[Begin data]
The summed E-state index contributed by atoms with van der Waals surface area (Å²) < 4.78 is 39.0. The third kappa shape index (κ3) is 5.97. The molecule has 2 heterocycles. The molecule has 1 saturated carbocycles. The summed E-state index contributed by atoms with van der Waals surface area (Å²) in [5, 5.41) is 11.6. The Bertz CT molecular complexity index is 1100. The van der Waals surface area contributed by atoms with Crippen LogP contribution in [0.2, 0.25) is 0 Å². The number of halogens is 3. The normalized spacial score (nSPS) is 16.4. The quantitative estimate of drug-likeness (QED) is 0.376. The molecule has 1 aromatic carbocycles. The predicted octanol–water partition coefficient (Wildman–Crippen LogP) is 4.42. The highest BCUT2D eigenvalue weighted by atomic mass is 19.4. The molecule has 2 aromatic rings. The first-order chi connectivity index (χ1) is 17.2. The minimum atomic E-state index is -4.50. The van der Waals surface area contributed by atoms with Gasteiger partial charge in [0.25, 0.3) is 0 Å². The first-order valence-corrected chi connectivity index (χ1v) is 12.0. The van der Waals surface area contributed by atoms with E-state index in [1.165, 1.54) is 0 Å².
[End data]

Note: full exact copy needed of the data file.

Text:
The summed E-state index contributed by atoms with van der Waals surface area (Å²) < 4.78 is 39.0. The third kappa shape index (κ3) is 5.97. The molecule has 2 heterocycles. The molecule has 1 saturated carbocycles. The summed E-state index contributed by atoms with van der Waals surface area (Å²) in [5, 5.41) is 11.6. The Bertz CT molecular complexity index is 1100. The van der Waals surface area contributed by atoms with Crippen LogP contribution in [0.2, 0.25) is 0 Å². The number of halogens is 3. The normalized spacial score (nSPS) is 16.4. The quantitative estimate of drug-likeness (QED) is 0.376. The molecule has 1 aromatic carbocycles. The predicted octanol–water partition coefficient (Wildman–Crippen LogP) is 4.42. The highest BCUT2D eigenvalue weighted by atomic mass is 19.4. The molecule has 2 aromatic rings. The first-order chi connectivity index (χ1) is 17.2. The minimum atomic E-state index is -4.50. The van der Waals surface area contributed by atoms with Gasteiger partial charge in [0.25, 0.3) is 0 Å². The first-order valence-corrected chi connectivity index (χ1v) is 12.0. The van der Waals surface area contributed by atoms with E-state index in [1.165, 1.54) is 0 Å².